In 2020 and 2021, the Stowe Center commissioned two original works of art, one by multidisciplinary artist jackie sumell, director of Solitary Gardens, in honor of 2020 Stowe Prize winner Albert Woodfox, and the second by Judy Dworin of the Justice Dance Performance Project. These projects were designed to use creative expression to explore historical themes and social justice issues today. Both sumell’s Solitary Garden installation and Dworin’s collaborative dance and spoken-word performance, Emergence, address issues relating to incarceration and bridge community-based action with each artist’s creative impulse and practice, as discussed in the accompanying Salon.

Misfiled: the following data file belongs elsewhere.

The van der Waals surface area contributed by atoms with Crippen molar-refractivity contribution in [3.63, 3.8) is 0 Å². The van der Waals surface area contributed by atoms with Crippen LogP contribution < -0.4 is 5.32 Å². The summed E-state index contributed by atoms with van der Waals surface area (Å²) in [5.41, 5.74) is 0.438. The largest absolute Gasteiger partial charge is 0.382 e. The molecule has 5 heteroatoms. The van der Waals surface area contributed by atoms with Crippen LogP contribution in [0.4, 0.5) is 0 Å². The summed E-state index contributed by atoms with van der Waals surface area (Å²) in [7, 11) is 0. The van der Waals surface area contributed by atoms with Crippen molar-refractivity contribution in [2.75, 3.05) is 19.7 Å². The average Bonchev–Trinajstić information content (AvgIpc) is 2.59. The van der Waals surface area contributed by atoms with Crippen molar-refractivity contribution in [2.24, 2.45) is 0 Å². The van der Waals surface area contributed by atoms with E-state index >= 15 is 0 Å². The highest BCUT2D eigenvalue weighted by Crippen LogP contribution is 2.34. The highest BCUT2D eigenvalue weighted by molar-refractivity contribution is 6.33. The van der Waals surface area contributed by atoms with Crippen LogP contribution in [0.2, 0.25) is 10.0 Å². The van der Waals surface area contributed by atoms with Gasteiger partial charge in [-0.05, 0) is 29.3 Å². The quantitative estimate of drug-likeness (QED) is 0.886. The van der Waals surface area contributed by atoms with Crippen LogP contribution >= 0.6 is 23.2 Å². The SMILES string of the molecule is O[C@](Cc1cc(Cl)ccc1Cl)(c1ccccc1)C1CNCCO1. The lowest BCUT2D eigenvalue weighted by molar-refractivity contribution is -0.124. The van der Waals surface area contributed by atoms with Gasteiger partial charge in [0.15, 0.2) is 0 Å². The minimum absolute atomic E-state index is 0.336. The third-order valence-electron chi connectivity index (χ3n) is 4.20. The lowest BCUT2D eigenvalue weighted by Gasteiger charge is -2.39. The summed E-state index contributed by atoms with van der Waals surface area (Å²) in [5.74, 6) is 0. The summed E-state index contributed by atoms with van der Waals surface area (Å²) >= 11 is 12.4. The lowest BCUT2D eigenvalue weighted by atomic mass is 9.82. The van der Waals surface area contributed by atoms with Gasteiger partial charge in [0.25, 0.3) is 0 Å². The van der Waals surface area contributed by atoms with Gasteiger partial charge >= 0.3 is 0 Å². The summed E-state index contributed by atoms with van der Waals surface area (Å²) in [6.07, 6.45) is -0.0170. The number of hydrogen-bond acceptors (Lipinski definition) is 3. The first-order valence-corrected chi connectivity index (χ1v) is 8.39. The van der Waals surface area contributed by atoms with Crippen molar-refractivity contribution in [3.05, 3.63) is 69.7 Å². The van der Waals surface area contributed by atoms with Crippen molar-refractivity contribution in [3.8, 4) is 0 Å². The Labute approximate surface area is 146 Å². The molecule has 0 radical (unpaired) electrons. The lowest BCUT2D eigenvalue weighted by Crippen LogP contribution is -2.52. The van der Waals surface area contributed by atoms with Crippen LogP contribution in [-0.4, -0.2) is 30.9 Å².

Running Time: 58:52
Featuring members of the Justice Dance Peformance Project (JDPP) collective cast and returned citizens who participated in JDPP programs while incarcerated, Emergence 2 portrays the extreme isolation and confinement of incarceration through dance, song, and spoken word, while offering hope for a more open, just, and kind world. Both Emergence 1 and 2 are based on the authentic voices of JDPP program participants who reside in or have returned from prison.